Historic Fort Snelling Essential Stories

For immediate release

Release dated: 
March 22, 2016
Media contacts: 

Jessica Kohen, Marketing and Communications, 651­259­3148, jessica.kohen@mnhs.org
Lory Sutton, Marketing and Communications, 651­259­3140, lory.sutton@mnhs.org

Historic Fort Snelling Essential Stories

The revitalized Historic Fort Snelling will present a broader, more expansive interpretive focus that explores larger themes of our national historic narrative that are still relevant today: conflict and the struggle for power, human rights and the yearning for freedom. These essential stories include:

  • 10,000 years of history - The human history of the Fort Snelling area goes back at least 10,000 years, into the end of the last ice age.
  • Trade - The rivers created a watery highway for trade that played a major part in the site’s history from prehistoric times, through the fur trade era, to today.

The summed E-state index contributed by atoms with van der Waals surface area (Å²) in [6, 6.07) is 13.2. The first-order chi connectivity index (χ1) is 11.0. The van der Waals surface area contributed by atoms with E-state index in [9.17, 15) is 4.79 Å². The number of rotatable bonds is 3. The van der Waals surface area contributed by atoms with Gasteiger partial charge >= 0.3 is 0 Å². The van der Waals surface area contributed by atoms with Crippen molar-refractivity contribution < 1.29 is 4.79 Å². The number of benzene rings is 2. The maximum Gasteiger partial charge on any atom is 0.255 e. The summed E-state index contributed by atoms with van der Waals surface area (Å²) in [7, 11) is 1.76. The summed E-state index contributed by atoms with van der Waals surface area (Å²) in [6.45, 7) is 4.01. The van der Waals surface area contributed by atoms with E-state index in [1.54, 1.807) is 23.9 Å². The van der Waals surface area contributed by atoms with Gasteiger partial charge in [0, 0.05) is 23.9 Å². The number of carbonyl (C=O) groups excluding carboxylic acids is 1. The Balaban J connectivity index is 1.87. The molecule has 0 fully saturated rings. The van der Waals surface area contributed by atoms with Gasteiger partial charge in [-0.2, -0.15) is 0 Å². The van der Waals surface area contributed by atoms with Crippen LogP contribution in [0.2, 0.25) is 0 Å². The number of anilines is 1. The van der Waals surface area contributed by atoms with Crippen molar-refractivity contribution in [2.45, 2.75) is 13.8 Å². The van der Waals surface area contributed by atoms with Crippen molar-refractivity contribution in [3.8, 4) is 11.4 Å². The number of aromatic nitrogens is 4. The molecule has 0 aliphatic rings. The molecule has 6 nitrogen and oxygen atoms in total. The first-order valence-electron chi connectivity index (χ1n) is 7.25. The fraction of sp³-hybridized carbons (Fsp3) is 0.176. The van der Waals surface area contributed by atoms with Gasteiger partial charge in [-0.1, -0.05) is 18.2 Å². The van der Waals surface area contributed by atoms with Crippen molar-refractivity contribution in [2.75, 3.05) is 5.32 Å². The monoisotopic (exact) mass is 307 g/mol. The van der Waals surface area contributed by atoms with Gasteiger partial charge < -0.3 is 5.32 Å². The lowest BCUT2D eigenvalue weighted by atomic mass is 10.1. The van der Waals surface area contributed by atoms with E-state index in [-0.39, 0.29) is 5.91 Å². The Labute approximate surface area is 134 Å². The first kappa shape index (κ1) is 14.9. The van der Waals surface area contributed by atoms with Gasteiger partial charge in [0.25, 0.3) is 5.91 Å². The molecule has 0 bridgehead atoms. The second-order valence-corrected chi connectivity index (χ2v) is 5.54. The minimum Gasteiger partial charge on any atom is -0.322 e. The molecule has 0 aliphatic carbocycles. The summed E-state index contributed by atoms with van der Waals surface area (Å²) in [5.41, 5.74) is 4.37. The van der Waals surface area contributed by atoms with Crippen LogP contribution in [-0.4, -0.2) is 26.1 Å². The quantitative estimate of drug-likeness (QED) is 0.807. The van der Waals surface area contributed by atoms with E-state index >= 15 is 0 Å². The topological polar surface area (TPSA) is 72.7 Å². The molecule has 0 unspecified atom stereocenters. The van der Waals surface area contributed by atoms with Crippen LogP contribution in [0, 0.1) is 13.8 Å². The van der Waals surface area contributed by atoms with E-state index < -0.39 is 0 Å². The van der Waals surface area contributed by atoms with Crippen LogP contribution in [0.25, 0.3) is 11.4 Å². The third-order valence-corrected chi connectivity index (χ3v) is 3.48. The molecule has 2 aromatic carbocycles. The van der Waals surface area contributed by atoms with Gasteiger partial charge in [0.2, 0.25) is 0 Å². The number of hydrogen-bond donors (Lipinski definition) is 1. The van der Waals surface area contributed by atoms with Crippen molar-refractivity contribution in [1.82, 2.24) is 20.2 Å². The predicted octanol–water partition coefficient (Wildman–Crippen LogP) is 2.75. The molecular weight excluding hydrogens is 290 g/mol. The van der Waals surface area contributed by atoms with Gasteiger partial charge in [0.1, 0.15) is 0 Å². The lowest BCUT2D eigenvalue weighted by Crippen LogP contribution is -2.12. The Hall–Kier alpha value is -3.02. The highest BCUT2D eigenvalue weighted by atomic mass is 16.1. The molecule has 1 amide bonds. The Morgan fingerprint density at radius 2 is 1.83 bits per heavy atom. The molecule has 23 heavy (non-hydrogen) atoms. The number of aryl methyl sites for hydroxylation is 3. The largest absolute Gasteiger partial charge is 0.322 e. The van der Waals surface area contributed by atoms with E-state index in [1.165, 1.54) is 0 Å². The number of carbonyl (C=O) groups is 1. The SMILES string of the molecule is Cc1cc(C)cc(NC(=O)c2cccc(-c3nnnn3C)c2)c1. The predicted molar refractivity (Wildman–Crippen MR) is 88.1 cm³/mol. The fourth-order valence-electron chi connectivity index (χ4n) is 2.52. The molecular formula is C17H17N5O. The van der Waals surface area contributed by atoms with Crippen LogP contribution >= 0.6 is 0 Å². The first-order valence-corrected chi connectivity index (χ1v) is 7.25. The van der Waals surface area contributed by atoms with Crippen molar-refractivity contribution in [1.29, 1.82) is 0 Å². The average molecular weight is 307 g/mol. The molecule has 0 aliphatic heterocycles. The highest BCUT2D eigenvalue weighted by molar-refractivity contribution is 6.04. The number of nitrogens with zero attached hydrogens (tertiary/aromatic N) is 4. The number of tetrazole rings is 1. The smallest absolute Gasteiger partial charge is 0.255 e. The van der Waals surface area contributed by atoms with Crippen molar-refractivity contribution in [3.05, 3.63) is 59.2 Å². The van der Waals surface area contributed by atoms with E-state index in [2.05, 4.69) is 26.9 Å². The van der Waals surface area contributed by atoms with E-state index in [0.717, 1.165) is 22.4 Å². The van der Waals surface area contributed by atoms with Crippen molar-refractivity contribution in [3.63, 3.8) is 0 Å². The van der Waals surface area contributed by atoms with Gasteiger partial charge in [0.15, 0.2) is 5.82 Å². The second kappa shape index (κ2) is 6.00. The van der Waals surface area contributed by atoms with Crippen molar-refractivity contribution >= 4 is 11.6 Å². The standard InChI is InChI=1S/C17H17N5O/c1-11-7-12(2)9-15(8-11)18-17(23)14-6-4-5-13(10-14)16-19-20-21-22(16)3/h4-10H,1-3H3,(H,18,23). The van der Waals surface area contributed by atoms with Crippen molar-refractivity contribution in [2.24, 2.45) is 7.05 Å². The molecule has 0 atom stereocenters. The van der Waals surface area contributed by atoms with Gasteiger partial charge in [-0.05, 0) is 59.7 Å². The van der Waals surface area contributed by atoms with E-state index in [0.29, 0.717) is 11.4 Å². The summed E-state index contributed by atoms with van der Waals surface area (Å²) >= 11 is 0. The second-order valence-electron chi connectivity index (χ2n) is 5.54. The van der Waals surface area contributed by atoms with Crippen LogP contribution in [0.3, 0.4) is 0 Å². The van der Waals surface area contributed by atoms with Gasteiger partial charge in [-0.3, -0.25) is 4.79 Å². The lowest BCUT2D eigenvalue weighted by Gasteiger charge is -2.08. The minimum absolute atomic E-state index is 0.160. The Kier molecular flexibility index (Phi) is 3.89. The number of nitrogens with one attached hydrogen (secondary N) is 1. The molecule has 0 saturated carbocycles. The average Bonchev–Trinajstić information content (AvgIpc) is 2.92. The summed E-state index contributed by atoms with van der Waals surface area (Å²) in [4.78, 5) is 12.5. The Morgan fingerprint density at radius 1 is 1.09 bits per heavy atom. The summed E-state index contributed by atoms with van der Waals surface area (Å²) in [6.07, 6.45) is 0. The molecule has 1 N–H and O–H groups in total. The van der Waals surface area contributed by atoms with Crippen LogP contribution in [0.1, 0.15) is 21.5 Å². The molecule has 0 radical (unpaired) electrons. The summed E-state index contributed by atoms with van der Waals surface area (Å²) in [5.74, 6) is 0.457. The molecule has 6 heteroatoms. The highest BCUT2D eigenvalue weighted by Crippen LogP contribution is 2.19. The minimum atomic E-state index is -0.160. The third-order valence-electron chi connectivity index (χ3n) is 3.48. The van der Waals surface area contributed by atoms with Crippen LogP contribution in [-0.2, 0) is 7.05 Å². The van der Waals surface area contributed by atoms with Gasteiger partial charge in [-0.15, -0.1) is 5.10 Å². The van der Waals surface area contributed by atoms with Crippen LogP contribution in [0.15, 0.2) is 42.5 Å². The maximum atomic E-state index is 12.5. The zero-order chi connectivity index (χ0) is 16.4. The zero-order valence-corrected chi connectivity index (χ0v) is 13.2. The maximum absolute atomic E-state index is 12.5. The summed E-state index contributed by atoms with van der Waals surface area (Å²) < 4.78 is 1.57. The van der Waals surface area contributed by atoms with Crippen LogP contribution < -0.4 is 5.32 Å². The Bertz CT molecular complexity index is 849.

• The Dakota - To the Dakota, the confluence of the Mississippi and Minnesota rivers is sacred, some see it as a place of creation. Later, the fort was the site of an internment or concentration camp for 1,600 Dakota following the U.S.-Dakota War of 1862.
  • U.S. military - The fort represents a site of U.S. military expansion into American Indian lands west of the Mississippi, including Dakota and Ojibwe homelands. Here soldiers mustered throughout the 19th and early 20th centuries to engage in national and global conflicts.
  • Slavery - Dred and Harriet Scott were among the enslaved people who used their residence at Fort Snelling to champion their fight for freedom.
  • Buffalo soldiers - During the 1880s, the fort was garrisoned by the 25th U.S. Infantry, an African American regiment often referred to as the "Buffalo Soldiers." This regiment fought in the Indian Wars west of the Mississippi.
  • Military intelligence - During World War II, Japanese Americans, many of whom had been forcibly relocated to internment camps, trained at Fort Snelling to gather intelligence that helped end the war.
  • Veterans - The fort has served as a place of homecoming and healing for American veterans, from the first hospital in Minnesota created inside the fort walls in 1820 to today’s VA and the National Cemetery.

Find out more about the project at www.mnhs.org/HFS2020 and join the discussion at #HFS2020.